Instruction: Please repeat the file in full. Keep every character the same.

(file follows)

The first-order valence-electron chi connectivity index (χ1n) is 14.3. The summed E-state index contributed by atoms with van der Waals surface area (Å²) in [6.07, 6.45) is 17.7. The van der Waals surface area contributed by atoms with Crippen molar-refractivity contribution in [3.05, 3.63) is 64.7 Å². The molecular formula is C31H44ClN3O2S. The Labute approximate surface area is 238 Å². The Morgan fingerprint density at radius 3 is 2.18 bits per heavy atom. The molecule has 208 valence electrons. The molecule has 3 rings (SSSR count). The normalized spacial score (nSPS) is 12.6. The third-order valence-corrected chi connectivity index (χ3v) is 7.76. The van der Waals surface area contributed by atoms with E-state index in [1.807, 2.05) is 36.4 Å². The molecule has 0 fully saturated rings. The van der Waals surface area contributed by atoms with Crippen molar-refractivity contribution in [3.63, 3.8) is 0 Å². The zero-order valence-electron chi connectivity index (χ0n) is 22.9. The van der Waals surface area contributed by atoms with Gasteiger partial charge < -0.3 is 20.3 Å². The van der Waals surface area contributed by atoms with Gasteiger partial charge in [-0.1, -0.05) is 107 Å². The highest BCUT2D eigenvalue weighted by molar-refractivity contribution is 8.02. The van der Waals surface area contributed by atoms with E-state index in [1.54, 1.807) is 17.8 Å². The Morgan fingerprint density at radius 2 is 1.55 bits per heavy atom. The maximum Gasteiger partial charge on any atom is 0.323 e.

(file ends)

The first-order valence-electron chi connectivity index (χ1n) is 14.3. The summed E-state index contributed by atoms with van der Waals surface area (Å²) in [6.07, 6.45) is 17.7. The van der Waals surface area contributed by atoms with Crippen molar-refractivity contribution in [3.05, 3.63) is 64.7 Å². The molecular formula is C31H44ClN3O2S. The Labute approximate surface area is 238 Å². The Morgan fingerprint density at radius 3 is 2.18 bits per heavy atom. The molecule has 208 valence electrons. The molecule has 3 rings (SSSR count). The normalized spacial score (nSPS) is 12.6. The third-order valence-corrected chi connectivity index (χ3v) is 7.76. The van der Waals surface area contributed by atoms with E-state index in [1.807, 2.05) is 36.4 Å². The molecule has 0 fully saturated rings. The van der Waals surface area contributed by atoms with Crippen molar-refractivity contribution in [3.63, 3.8) is 0 Å². The zero-order valence-electron chi connectivity index (χ0n) is 22.9. The van der Waals surface area contributed by atoms with Gasteiger partial charge < -0.3 is 20.3 Å². The van der Waals surface area contributed by atoms with Gasteiger partial charge in [-0.1, -0.05) is 107 Å². The highest BCUT2D eigenvalue weighted by molar-refractivity contribution is 8.02. The van der Waals surface area contributed by atoms with E-state index in [1.54, 1.807) is 17.8 Å². The Morgan fingerprint density at radius 2 is 1.55 bits per heavy atom. The maximum Gasteiger partial charge on any atom is 0.323 e.